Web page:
Monthly Archives: April 2013

Vancouver street artist: Ray

SAMSUNGPeople in the world of outsider art in Vancouver have been telling me that I have to meet “Ray”, but they couldn’t tell me where I might find him. They said he was “around” and that I would meet him sooner or later. Well, I finally met Ray by sheer chance, when he was painting outside the Vancouver Art Gallery last week.

I noticed an artist with a shopping cart full of art supplies:  boards to paint on, big cans of paint, an assortment of brushes. He seemed to be packing up for the day, so I wandered over to see what was happening.  I soon learned that I was standing in front of Ray, and a small collection of his artwork. He was delighted to hear that I knew about him.

Ray is in his 50s, and says he has been painting for a long time, but couldn’t be more specific than that. Apparently his style changes frequently and he just happens to be creating abstract work right now. He loves to paint – that’s just who he is.  I was curious to know how he sells his work. He sells at least one painting a day right off the street. The best sales are at night when the pubs empty out. He says his work is owned by hundreds of people in Vancouver.

I learned something disturbing when I asked if any galleries carried his work. Sadly, Ray says that gallery owners buy up a lot of his work for a few dollars, then sell them in their galleries at highly marked up prices. I asked if they gave him a percentage of sales, and they do not. We discussed the injustice of it all. Ray knows the galleries are taking advantage of him, and is resigned to the situation. Having just written about ethical issues in outsider art (and about to attend a conference on the topic), I am acutely aware how life is for street artists. Their personal circumstances leave them quite powerless in the commercial art world.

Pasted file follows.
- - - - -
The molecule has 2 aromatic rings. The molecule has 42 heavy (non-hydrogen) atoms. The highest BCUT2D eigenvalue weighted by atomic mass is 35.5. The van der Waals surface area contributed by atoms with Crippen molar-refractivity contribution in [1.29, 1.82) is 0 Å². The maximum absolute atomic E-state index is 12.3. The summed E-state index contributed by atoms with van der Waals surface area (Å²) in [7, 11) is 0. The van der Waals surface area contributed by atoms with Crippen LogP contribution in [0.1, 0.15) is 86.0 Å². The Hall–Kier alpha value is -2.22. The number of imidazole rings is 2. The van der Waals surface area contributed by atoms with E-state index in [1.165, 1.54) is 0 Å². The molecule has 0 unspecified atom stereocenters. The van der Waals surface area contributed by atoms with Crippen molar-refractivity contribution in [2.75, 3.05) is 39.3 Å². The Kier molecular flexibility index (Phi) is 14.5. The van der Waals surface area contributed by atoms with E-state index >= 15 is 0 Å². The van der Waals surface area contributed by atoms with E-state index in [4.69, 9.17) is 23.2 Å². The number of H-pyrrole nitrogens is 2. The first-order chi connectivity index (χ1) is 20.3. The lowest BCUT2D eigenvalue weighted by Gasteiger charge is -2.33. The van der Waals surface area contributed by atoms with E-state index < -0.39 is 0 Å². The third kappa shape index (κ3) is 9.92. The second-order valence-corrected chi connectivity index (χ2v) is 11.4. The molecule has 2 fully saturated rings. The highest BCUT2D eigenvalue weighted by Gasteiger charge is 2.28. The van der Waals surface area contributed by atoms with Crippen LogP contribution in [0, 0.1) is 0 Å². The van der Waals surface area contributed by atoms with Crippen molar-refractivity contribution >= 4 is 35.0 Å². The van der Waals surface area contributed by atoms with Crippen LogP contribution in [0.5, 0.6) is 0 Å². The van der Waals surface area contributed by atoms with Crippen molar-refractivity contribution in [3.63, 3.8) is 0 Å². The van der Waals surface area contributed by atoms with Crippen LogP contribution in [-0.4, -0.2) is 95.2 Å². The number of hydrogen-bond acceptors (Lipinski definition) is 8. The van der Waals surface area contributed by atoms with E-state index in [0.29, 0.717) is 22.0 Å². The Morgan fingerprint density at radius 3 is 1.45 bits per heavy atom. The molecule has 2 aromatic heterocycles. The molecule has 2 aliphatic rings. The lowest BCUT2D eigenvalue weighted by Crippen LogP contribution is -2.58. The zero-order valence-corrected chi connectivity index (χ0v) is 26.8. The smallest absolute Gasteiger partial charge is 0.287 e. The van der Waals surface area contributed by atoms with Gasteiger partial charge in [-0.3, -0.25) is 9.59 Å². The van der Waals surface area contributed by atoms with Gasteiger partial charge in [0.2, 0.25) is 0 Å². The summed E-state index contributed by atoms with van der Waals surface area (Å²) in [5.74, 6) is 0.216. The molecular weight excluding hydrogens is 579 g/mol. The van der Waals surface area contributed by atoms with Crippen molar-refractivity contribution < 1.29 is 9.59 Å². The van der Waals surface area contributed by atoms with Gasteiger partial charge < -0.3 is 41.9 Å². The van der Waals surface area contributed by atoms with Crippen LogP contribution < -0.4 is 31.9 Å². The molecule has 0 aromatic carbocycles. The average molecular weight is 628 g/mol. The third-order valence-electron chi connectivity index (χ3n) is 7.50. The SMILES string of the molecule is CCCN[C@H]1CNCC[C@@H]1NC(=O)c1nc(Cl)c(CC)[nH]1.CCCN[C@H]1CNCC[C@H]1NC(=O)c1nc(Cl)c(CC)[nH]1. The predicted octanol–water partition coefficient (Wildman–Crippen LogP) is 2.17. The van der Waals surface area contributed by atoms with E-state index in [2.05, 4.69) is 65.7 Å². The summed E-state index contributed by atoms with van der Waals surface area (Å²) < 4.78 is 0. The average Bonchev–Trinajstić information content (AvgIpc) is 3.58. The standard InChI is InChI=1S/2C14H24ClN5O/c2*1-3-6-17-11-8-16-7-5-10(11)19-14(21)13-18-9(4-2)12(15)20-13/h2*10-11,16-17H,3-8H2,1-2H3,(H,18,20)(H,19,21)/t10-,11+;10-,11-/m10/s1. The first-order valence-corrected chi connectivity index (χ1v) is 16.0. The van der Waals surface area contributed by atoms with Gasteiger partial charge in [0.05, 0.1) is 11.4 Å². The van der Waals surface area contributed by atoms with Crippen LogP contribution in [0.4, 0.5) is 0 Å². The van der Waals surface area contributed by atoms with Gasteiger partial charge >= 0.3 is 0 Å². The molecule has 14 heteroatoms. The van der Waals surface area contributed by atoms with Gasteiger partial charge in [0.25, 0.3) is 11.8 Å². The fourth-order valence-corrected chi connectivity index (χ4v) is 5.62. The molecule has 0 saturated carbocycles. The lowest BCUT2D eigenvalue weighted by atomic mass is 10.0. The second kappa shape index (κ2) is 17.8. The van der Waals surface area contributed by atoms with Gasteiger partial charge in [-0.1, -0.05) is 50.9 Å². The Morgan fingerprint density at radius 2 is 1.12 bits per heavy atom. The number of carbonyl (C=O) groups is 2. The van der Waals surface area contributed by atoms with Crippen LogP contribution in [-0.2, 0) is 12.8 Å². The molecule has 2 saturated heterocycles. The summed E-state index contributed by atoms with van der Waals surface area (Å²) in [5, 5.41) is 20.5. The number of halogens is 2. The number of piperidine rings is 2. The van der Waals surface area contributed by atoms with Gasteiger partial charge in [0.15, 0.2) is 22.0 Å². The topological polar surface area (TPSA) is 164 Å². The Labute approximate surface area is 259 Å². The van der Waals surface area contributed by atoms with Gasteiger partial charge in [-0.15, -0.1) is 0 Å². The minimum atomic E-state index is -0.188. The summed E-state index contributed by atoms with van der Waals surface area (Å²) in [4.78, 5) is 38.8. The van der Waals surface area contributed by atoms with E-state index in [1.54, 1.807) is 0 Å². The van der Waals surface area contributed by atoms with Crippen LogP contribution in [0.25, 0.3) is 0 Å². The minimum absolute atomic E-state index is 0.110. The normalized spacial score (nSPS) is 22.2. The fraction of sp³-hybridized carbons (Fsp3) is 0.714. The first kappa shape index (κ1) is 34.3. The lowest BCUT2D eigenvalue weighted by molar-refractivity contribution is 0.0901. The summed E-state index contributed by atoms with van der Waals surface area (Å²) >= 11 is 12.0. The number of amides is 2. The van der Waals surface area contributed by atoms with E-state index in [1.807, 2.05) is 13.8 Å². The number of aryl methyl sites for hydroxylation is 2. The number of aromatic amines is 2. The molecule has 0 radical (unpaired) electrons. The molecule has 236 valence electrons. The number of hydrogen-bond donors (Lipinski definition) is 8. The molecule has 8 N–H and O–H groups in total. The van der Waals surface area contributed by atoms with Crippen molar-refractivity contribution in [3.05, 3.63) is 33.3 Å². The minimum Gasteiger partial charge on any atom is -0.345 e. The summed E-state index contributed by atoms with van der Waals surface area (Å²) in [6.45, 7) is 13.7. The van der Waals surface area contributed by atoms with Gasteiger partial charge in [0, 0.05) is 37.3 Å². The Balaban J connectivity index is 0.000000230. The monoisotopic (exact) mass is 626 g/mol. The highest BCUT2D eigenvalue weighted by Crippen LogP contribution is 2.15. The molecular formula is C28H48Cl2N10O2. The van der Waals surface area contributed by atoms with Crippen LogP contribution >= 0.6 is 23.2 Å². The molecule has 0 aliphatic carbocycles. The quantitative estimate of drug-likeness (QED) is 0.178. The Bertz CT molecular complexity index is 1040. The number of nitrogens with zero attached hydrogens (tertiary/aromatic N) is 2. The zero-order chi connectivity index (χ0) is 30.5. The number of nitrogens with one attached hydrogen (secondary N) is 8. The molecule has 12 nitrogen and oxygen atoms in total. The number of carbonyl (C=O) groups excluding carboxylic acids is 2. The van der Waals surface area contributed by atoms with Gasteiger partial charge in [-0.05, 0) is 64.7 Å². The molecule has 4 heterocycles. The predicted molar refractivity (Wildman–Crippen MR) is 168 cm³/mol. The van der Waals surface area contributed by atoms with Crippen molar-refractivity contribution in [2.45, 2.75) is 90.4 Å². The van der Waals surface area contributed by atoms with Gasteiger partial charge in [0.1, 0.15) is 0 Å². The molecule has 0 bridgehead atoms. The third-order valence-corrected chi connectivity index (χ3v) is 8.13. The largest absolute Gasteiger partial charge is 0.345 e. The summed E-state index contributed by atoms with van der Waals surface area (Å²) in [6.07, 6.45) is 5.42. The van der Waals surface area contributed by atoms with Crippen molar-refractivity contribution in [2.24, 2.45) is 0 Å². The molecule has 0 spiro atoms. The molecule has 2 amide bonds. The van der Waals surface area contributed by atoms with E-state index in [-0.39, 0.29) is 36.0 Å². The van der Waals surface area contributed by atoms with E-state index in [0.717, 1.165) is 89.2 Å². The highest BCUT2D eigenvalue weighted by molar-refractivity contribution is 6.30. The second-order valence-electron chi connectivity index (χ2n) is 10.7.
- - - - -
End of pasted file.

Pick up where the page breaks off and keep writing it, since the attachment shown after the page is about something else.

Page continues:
Ethical issues in outsider art


I recently joined the European Outsider Art Association   a fairly new organization established in 2009. (Thank you to Nita in Sweden for telling me about it.) Given the lack of dialogue about outsider art in Canada, I was delighted to discover the EOA and find a group of professionals with whom I could explore outsider art issues.

The EOA’s purpose is to strengthen the voice of outsider art by improving intercultural cooperation and dialogue across the European borders. Its objectives are to:

  • create a favourable environment for those in this field willing to share experience, exchange good practice and set up partnerships at a transnational level
  • collect knowledge and share out information on activities and movements in the international outsider art scene
  • contribute to the shaping, development and implementation of national and European policies and legislation
  • create a forum for promoting, exploring and debating the history and contemporary state of outsider art
  • promote the rights of outsider artists

I will be attending a conference in Heidelberg in May (2013), called Ethical Issues in Outsider Art. The purpose of the gathering is to clarify what constitutes an ethically responsible approach to dealing with artists and artwork in the outsider art field. Because outsider artists are often not able to represent themselves in the art world or the art market, the curator, dealer, or buyer has an obligation to act responsibly.

In the past, psychiatrists typically claimed the work of their patients for themselves. But who actually owns the artwork? In many situations, the answer is not clear.

In speaking with the director of one open studio, I learned that it is common practice for organizations that sponsor the workshops or studios to claim ownership of the artwork produced there. This was described to me as an ethical and moral issue. It’s not just that; it is also a legal issue! Copyright remains with the artist unless and until the artist assigns it to someone else. You can imagine the difficulties that arise when the artists are mentally or intellectually challenged.

I am interested to hear what ownership views are among outsider art professionals, what practices are common, and how they can be standardized (and enforced) to protect outsider artists. I will report back from the conference.